Christianity: Scripture and tradition: the apostolic witness: …synthesis, by the biblical scholar C.H. Dodd, of the early apostolic preaching, or kerygma (from the Greek term for a herald’s proclamation). In Dodd’s synthesis, the story of Jesus is located a little more fully in God’s history with Israel and with the entire human race:

  • Dodd, Chris (American politician)

    Chris Dodd, American Democratic politician, who served as a member of the U.S. House of Representatives (1975–81) and of the U.S. Senate (1981–2011). Dodd grew up around politics—his father was a four-term U.S. representative (1953–57) and senator (1959–71)—and began his own public service at an

  • Dodd, Christopher John (American politician)

    Chris Dodd, American Democratic politician, who served as a member of the U.S. House of Representatives (1975–81) and of the U.S. Senate (1981–2011). Dodd grew up around politics—his father was a four-term U.S. representative (1953–57) and senator (1959–71)—and began his own public service at an

  • Dodd, Clement Seymour (Jamaican record producer)

    Sir Coxsone Dodd, (Clement Seymour Dodd), Jamaican record producer and entrepreneur (born Jan. 26, 1932, Kingston, Jam.—died May 4, 2004, Kingston), was one of the pioneers of modern Jamaican popular music and played a pivotal role in the development of ska, a blend of Caribbean and jazz rhythms, a

  • Dodd, Sir Coxsone (Jamaican record producer)

    Sir Coxsone Dodd, (Clement Seymour Dodd), Jamaican record producer and entrepreneur (born Jan. 26, 1932, Kingston, Jam.—died May 4, 2004, Kingston), was one of the pioneers of modern Jamaican popular music and played a pivotal role in the development of ska, a blend of Caribbean and jazz rhythms, a

  • Dodd, Sonora Smart (American woman)

    Father's Day: …holiday is generally given to Sonora Smart Dodd of Spokane, Washington, whose father, a Civil War veteran, raised her and her five siblings after their mother died in childbirth. She is said to have had the idea in 1909 while listening to a sermon on Mother’s Day, which at the…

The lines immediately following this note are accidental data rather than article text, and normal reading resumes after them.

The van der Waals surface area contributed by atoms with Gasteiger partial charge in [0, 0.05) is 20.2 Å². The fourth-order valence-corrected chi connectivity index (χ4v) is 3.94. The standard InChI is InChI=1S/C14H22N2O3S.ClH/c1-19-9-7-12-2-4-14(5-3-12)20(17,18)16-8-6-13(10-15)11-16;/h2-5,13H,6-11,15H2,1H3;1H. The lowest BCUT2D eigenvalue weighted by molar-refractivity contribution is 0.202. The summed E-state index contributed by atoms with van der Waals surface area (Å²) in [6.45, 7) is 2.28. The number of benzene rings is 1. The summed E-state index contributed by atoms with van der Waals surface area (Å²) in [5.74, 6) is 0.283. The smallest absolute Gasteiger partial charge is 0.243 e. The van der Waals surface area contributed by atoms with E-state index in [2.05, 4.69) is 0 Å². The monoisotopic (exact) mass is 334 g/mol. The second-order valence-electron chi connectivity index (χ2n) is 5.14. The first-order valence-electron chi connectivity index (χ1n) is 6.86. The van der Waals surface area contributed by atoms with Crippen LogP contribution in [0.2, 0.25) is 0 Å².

• Dodd–Frank Wall Street Reform and Consumer Protection Act (United States [2010])

    Federal Reserve System: …authorized in 2010 by the Dodd-Frank Wall Street Reform and Consumer Protection Act (the CFPB assumed some functions of the former Consumer Advisory Council, which existed from 1976 to 2011). There are several thousand member banks.

  • dodder (plant)

    Dodder, (genus Cuscuta), genus of about 145 species of leafless, twining, parasitic plants in the morning glory family (Convolvulaceae). They are widely distributed throughout the temperate and tropical regions of the world, and many species have been introduced with their host plants into new

  • dodder family (plant family)

    Solanales: Convolvulaceae: …placed in its own family Cuscutaceae, is now nearly cosmopolitan after its range was expanded by introduction with seeds of other plants.

  • Doddridge, Philip (British theologian)

    Congregationalism: England: …because of the influence of Philip Doddridge, minister of Northampton, who was a theologian, pastor, social reformer, educationist, and author of the devotional classic The Rise and Progress of Religion in the Soul (1745).

  • Dodds, Alfred-Amédée (French general)

    Alfred-Amédée Dodds, French military figure who played a leading role in French colonial expansion in West Africa in the late 19th century. After training at the prestigious military academy of Saint-Cyr, Dodds joined the French marine force. A company commander in the Franco-German War, he was

  • Dodds, Baby (American musician)

    Baby Dodds, African-American musican, a leading early jazz percussionist and one of the first major jazz drummers on record. At an early age Dodds played drums in New Orleans parade and jazz bands, and in 1918–21 he played in Fate Marable’s riverboat bands. In 1922 he went to San Francisco to join

  • Dodds, Johnny (American musician)

    Johnny Dodds, African-American musician noted as one of the most lyrically expressive of jazz clarinetists. Dodds grew up in the musically stimulating environment of New Orleans in the early years of jazz and began playing clarinet at age 17. He played in Fate Marable’s riverboat bands (1917)

  • Dodds, Warren (American musician)

    Baby Dodds, African-American musican, a leading early jazz percussionist and one of the first major jazz drummers on record. At an early age Dodds played drums in New Orleans parade and jazz bands, and in 1918–21 he played in Fate Marable’s riverboat bands. In 1922 he went to San Francisco to join